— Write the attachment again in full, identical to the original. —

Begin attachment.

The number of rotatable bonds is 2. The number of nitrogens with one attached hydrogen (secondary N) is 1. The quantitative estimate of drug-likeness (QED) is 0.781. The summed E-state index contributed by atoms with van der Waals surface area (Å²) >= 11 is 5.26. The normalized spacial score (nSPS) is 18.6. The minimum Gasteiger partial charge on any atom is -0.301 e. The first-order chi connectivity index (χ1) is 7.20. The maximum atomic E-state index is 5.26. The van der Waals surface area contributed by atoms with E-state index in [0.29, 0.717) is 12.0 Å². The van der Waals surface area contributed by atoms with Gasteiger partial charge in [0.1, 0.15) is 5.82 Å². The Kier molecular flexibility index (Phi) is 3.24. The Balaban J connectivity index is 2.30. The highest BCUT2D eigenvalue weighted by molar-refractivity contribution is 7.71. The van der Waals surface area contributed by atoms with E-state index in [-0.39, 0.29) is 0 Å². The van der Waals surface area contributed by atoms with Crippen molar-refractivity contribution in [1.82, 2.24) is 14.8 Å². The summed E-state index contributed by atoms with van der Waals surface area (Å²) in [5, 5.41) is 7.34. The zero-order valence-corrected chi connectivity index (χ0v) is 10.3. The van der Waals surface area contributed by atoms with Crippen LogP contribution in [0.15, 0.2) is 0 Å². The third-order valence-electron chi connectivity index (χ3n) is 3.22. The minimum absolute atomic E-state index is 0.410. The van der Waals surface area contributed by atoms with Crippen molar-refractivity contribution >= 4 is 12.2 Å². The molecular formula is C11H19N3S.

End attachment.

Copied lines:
The number of rotatable bonds is 2. The number of nitrogens with one attached hydrogen (secondary N) is 1. The quantitative estimate of drug-likeness (QED) is 0.781. The summed E-state index contributed by atoms with van der Waals surface area (Å²) >= 11 is 5.26. The normalized spacial score (nSPS) is 18.6. The minimum Gasteiger partial charge on any atom is -0.301 e. The first-order chi connectivity index (χ1) is 7.20. The maximum atomic E-state index is 5.26. The van der Waals surface area contributed by atoms with E-state index in [0.29, 0.717) is 12.0 Å². The van der Waals surface area contributed by atoms with Gasteiger partial charge in [0.1, 0.15) is 5.82 Å². The Kier molecular flexibility index (Phi) is 3.24. The Balaban J connectivity index is 2.30. The highest BCUT2D eigenvalue weighted by molar-refractivity contribution is 7.71. The van der Waals surface area contributed by atoms with E-state index in [-0.39, 0.29) is 0 Å². The van der Waals surface area contributed by atoms with Crippen molar-refractivity contribution in [1.82, 2.24) is 14.8 Å². The summed E-state index contributed by atoms with van der Waals surface area (Å²) in [5, 5.41) is 7.34. The zero-order valence-corrected chi connectivity index (χ0v) is 10.3. The van der Waals surface area contributed by atoms with Crippen LogP contribution in [0.15, 0.2) is 0 Å². The third-order valence-electron chi connectivity index (χ3n) is 3.22. The minimum absolute atomic E-state index is 0.410. The van der Waals surface area contributed by atoms with Crippen molar-refractivity contribution >= 4 is 12.2 Å². The molecular formula is C11H19N3S.